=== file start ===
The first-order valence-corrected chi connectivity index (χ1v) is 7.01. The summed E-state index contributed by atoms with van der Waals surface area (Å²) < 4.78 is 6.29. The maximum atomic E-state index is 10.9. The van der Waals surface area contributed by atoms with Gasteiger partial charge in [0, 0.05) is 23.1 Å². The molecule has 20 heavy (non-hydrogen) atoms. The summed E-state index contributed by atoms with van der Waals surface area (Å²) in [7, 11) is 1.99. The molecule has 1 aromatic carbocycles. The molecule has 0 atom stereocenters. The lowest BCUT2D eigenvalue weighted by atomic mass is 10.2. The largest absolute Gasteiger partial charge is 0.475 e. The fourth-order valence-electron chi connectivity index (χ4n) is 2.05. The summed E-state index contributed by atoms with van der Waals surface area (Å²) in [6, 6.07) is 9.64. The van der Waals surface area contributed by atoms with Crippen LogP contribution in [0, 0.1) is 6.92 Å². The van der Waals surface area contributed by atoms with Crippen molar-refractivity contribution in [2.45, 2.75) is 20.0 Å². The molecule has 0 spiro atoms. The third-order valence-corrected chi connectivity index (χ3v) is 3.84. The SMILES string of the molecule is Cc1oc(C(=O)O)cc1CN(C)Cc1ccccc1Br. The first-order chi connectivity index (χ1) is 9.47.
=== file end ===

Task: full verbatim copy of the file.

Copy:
The first-order valence-corrected chi connectivity index (χ1v) is 7.01. The summed E-state index contributed by atoms with van der Waals surface area (Å²) < 4.78 is 6.29. The maximum atomic E-state index is 10.9. The van der Waals surface area contributed by atoms with Gasteiger partial charge in [0, 0.05) is 23.1 Å². The molecule has 20 heavy (non-hydrogen) atoms. The summed E-state index contributed by atoms with van der Waals surface area (Å²) in [7, 11) is 1.99. The molecule has 1 aromatic carbocycles. The molecule has 0 atom stereocenters. The lowest BCUT2D eigenvalue weighted by atomic mass is 10.2. The largest absolute Gasteiger partial charge is 0.475 e. The fourth-order valence-electron chi connectivity index (χ4n) is 2.05. The summed E-state index contributed by atoms with van der Waals surface area (Å²) in [6, 6.07) is 9.64. The van der Waals surface area contributed by atoms with Crippen LogP contribution in [0, 0.1) is 6.92 Å². The van der Waals surface area contributed by atoms with Crippen molar-refractivity contribution in [2.45, 2.75) is 20.0 Å². The molecule has 0 spiro atoms. The third-order valence-corrected chi connectivity index (χ3v) is 3.84. The SMILES string of the molecule is Cc1oc(C(=O)O)cc1CN(C)Cc1ccccc1Br. The first-order chi connectivity index (χ1) is 9.47.